DeviantArt is a “social network” for artists, which allows them share their work with similarly minded people. By and large there is A LOT of pretty dodgy work displayed on the site, but there is enough work from some pure gems to make membership worth while. Again, like most of the sites above, it also offers features like comments, critique, groups and collections. Like the other sites, it also offers both paid and unpaid subscriptions. As it is a social network, the best way of getting your images seen is by increasing the size of your network, by adding friends and submitting images to groups. By and large, I don’t do either, so rely on people browsing the general galleries in order to see my work. To give you an indication of views, since yesterday the image of Raphaella above has received over 500 views. Rarely do I get any traffic directly to my site through DA.
How can I forget FaceBook, the mother of all social networks? Let me the first to admit, that I am a total FaceBook addict (whore??). It’s rare a day passes that I don’t share the most menial details of my life with my FaceBook friends. But with that said, I don’t like FaceBook for sharing my images. The primary reason for this, is their restrictions on nudity. I have heard of not just images being removed from peoples galleries for violating their terms, but indeed whole accounts. So by and large, I host only a minimal amount of images there. Also, the number of views you get, is directly related to the number of friends, which I intentionally keep small.
But there is an upside to FaceBook and that’s the ability for people to both like and share pages/external links. By adding buttons to blogs, which allow people do this quickly and easily, I have seen a HUGE rise in traffic to my blog and site. Barring search enginers, FaceBook is now the biggest referring site to my blog by a long way, having redirected over 47,000 unique page views this year alone. Every blog I do, gets shared there to my friends, and every person that likes it (either through my FaceBook page or through the Like/share button) means they are sharing it with their network of friends. Without a doubt FaceBook has been the biggest catalyst for increased traffic/exposure of my images/blog.
My blog itself is without doubt the biggest source of traffic to my site. Search engines love text and love blogs… FACT Clever use of SEO (a plugin) really helps too. I get a huge amount of traffic daily from people searching for a huge range of different things. My blog ranks really highly in searches relating to “fill flash” etc. bringing in on average 800~900 unique page views a day. This figure has grown steadily and almost linearly over time, from when I started the blog back in 2009. But it takes work… and I think the secret to any blog is that it is updated both frequently, but more importantly at regular intervals (I aim for once a week – although I’ve been bad recently). Whilst the blog doesn’t give the same exposure as the likes of 500px or 1x, the nice thing is that I have total control over it. Images and content can be added, removed and/or modified at will.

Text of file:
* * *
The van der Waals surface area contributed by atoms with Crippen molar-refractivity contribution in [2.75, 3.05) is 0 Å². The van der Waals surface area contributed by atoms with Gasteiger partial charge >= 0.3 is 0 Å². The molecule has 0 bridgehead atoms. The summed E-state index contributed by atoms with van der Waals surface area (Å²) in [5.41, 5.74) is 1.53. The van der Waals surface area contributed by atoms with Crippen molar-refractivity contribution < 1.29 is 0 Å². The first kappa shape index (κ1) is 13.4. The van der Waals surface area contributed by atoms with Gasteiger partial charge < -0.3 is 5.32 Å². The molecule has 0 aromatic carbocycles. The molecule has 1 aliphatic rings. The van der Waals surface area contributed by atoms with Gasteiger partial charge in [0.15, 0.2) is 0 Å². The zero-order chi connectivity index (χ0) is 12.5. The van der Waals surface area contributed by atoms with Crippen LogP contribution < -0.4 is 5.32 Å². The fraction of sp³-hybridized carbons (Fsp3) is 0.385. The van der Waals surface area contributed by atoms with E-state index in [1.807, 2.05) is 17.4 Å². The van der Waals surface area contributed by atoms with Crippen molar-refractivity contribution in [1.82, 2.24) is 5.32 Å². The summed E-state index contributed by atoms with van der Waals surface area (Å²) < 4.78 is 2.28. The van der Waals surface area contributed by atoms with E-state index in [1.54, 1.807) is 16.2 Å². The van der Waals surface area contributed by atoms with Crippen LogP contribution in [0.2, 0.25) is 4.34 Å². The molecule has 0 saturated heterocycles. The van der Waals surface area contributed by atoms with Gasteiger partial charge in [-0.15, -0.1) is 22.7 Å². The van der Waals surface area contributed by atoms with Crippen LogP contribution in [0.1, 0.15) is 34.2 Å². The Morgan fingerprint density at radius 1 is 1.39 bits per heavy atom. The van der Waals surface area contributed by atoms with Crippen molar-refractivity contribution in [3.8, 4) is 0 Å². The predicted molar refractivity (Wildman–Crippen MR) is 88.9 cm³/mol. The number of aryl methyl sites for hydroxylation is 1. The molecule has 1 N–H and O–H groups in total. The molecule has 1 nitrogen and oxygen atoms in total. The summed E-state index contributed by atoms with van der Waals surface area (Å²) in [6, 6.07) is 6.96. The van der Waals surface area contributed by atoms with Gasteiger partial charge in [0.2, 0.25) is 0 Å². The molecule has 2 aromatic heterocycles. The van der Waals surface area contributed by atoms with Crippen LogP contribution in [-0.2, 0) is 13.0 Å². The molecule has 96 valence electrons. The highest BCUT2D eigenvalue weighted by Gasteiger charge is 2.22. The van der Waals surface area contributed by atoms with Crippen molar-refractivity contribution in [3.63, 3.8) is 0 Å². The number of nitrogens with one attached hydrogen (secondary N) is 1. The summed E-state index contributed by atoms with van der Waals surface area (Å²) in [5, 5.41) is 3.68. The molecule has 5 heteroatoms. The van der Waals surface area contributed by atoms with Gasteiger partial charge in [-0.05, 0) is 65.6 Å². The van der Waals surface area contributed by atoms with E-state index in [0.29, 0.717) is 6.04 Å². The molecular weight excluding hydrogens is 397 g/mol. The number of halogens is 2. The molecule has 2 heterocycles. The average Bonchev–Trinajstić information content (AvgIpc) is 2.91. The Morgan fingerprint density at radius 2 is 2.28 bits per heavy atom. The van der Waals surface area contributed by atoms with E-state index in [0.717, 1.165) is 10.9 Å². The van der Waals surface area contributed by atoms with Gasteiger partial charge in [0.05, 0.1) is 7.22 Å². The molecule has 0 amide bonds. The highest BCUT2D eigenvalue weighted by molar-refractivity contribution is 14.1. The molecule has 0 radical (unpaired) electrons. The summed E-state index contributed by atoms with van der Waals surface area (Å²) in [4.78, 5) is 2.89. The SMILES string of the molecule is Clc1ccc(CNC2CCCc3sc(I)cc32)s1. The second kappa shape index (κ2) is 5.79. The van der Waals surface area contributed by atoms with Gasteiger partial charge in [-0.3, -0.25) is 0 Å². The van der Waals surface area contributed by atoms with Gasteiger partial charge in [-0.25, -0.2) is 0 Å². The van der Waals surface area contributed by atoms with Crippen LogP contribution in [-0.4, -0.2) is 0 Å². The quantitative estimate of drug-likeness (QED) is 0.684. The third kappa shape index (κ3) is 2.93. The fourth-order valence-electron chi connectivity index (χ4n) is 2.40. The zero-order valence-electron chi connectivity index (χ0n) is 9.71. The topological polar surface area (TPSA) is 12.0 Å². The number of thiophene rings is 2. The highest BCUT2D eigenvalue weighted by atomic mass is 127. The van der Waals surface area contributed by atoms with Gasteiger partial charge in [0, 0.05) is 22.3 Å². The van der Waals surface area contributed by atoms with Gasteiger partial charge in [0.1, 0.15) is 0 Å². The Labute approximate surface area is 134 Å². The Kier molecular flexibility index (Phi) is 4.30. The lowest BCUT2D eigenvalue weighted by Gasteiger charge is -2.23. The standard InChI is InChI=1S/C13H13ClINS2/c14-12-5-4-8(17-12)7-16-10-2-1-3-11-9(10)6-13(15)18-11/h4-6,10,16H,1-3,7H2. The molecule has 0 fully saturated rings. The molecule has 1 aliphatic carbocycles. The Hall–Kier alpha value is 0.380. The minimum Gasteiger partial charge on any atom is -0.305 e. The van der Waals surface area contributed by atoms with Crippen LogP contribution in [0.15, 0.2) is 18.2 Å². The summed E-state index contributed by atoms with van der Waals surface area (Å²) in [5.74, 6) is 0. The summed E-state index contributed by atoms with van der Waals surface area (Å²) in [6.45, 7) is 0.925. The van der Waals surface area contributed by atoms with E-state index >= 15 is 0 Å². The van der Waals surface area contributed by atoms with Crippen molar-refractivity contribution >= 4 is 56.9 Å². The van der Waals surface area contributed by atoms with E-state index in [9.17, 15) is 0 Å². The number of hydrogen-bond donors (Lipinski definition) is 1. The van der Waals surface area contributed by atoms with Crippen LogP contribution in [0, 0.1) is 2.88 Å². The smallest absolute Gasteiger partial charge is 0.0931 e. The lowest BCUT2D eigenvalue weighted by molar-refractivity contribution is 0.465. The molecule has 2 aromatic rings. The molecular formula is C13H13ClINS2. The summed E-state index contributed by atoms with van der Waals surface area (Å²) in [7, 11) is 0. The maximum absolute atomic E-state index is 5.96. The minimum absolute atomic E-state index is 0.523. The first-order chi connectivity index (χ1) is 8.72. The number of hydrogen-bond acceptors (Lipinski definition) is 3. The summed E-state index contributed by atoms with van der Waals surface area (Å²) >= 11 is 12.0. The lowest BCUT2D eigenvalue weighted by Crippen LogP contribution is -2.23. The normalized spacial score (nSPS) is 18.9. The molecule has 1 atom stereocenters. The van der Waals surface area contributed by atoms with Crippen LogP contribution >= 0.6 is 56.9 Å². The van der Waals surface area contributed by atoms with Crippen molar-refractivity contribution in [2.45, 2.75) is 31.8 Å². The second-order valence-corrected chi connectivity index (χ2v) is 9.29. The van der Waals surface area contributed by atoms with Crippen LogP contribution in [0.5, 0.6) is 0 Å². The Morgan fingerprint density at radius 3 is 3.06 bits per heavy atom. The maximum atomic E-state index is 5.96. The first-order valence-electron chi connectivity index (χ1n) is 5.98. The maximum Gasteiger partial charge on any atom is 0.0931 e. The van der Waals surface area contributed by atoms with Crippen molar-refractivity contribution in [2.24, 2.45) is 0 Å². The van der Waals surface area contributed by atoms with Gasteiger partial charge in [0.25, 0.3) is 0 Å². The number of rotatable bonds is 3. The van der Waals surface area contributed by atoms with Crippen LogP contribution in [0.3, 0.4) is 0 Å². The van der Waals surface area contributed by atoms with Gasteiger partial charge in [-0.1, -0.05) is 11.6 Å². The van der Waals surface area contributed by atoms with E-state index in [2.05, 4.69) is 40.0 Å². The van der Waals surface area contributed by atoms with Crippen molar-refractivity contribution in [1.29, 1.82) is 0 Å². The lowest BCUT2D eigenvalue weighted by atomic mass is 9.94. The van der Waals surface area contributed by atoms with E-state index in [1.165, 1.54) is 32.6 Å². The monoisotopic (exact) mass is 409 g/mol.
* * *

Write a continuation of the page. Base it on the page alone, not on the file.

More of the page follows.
There are of course other networking sites, which would also drive traffic back to your site or give exposure to your images. Twitter, Google+, StumbleUpon (to name but a few). Most of these I haven’t really embraced, simply because of the limitations of both time and motivation. Certainly if I find one site to offer huge advantages in terms of exposure, over another, then I’ll be quick to embrace it. But for now the above are pretty much what I stick to. Then there is of course the photography forums, of which there are many – again sites, I use/visit less and less. These do afford you some more exposure, often accompanied with critique. But the effort involved in contributing versus the value in the exposure, makes it hard for me to justify spending much/any time on them any more.
An image on line, on-screen or sitting on your hard disc… is just that… an image. For me, it takes the step of printing it, to make it a photograph. So once it’s printed, it’s nice to be able to show it off. The main avenues I have used to date have been via my camera club and indeed through other clubs in the IPF, where I have been invited along to show my work. FIAP salons have been another avenue which I have taken, hoping that my images are not only accepted but indeed printed in the catalogs that are sent to all participating photographers. By and large I have done well here, with my work included for print in the vast majority of catalogs/salons I have entered. Recently I have also been published in magazines as well as having my work accepted for inclusion in exhibitions, all just other avenues for getting my work out there.
For me, it’s all about putting myself and my images out there. The amount of exposure you work gets, seems to be linearly linked to the effort you put into showing it.